Speaking of high quality and hard acts to follow: Fantastic Four #584 continued the tradition of excellence that Hickman is bringing. At its heart this issue is a buddy story. Ben and Johnny have a day on the town and a night to remember. Meanwhile, Reed investigates and hints at trouble ahead. Sue is off to do her diplomatic due while the young geniuses of America have a breakfast of champions. One of Hickman’s greatest strengths is that he takes conventional story beats and reimagines them into new and interesting ways. Who would have guess the current status of the Yancy Street Gang? Bravo, sir. Oh…and then there’s a confused and pissed off Galactus. That’s not going to be good for business.

G.I. JOE: COBRA ended the arc that gave us the new continuity’s take on Serpentor and Cobra-la: cult and cash-cow for the international terrorist organization. In spite of an ending that was a little telegraphed, this was a creepy and enjoyable arc. Costa and Gage also to a z-list JOE, Scoop, and… well he wasn’t improved, but he was given a unique and sympathetic voice. Of the JOE books, this is consistently good with short arcs and character driven stories. Mind you there’s usually less shooting, but it’s a fair trade for the quality we’re getting. I’ll take good cloak and dagger over gratuitous gun play any day.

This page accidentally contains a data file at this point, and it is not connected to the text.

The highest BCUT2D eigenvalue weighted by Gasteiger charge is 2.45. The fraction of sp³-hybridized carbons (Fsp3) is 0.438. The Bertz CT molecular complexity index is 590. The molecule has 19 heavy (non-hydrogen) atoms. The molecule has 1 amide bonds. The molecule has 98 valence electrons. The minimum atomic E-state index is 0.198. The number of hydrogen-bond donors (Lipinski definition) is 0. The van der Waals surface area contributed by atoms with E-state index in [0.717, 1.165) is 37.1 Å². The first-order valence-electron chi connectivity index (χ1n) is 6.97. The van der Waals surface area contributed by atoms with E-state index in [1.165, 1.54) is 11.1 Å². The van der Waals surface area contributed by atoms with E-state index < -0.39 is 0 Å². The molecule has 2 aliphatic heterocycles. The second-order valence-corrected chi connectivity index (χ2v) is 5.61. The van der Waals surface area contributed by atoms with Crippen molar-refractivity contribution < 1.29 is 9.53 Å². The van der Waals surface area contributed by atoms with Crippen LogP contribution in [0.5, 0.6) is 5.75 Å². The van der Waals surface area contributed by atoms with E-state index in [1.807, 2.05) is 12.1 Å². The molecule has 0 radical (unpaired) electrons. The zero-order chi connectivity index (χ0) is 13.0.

Ummmm… I don’t know how I feel about Action Comics # 894. On the one hand, Cornell clearly understands Lex Luthor as a character. On the other hand, it was a meh philosophical debate about the afterlife and Luthor’s actions in the here and now. Dunno why Vertigo’s Death had to be his guide on this trip. Didn’t seem to fill much purpose. The Jimmy Olsen back up story was enjoyable. It’s doesn’t have a much of the small story attached to a greater whole feel that the first one did, but that’s a small complaint when it’s fun and quick to read.